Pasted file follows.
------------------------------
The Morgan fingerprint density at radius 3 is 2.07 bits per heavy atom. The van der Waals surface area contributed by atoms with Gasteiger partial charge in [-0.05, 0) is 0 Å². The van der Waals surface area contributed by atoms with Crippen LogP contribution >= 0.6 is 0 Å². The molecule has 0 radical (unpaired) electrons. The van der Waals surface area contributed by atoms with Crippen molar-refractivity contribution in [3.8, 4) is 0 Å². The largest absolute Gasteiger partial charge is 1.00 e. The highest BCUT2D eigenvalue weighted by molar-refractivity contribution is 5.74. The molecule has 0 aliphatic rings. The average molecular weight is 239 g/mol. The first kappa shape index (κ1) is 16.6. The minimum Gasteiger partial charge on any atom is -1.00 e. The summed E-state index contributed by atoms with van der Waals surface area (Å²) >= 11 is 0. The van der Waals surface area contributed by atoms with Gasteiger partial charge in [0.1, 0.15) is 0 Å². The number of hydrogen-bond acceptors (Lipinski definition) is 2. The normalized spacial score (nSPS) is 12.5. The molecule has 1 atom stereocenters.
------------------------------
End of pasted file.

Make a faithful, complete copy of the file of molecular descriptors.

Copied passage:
The Morgan fingerprint density at radius 3 is 2.07 bits per heavy atom. The van der Waals surface area contributed by atoms with Gasteiger partial charge in [-0.05, 0) is 0 Å². The van der Waals surface area contributed by atoms with Crippen LogP contribution >= 0.6 is 0 Å². The molecule has 0 radical (unpaired) electrons. The van der Waals surface area contributed by atoms with Crippen molar-refractivity contribution in [3.8, 4) is 0 Å². The largest absolute Gasteiger partial charge is 1.00 e. The highest BCUT2D eigenvalue weighted by molar-refractivity contribution is 5.74. The molecule has 0 aliphatic rings. The average molecular weight is 239 g/mol. The first kappa shape index (κ1) is 16.6. The minimum Gasteiger partial charge on any atom is -1.00 e. The summed E-state index contributed by atoms with van der Waals surface area (Å²) >= 11 is 0. The van der Waals surface area contributed by atoms with Gasteiger partial charge in [0.1, 0.15) is 0 Å². The number of hydrogen-bond acceptors (Lipinski definition) is 2. The normalized spacial score (nSPS) is 12.5. The molecule has 1 atom stereocenters.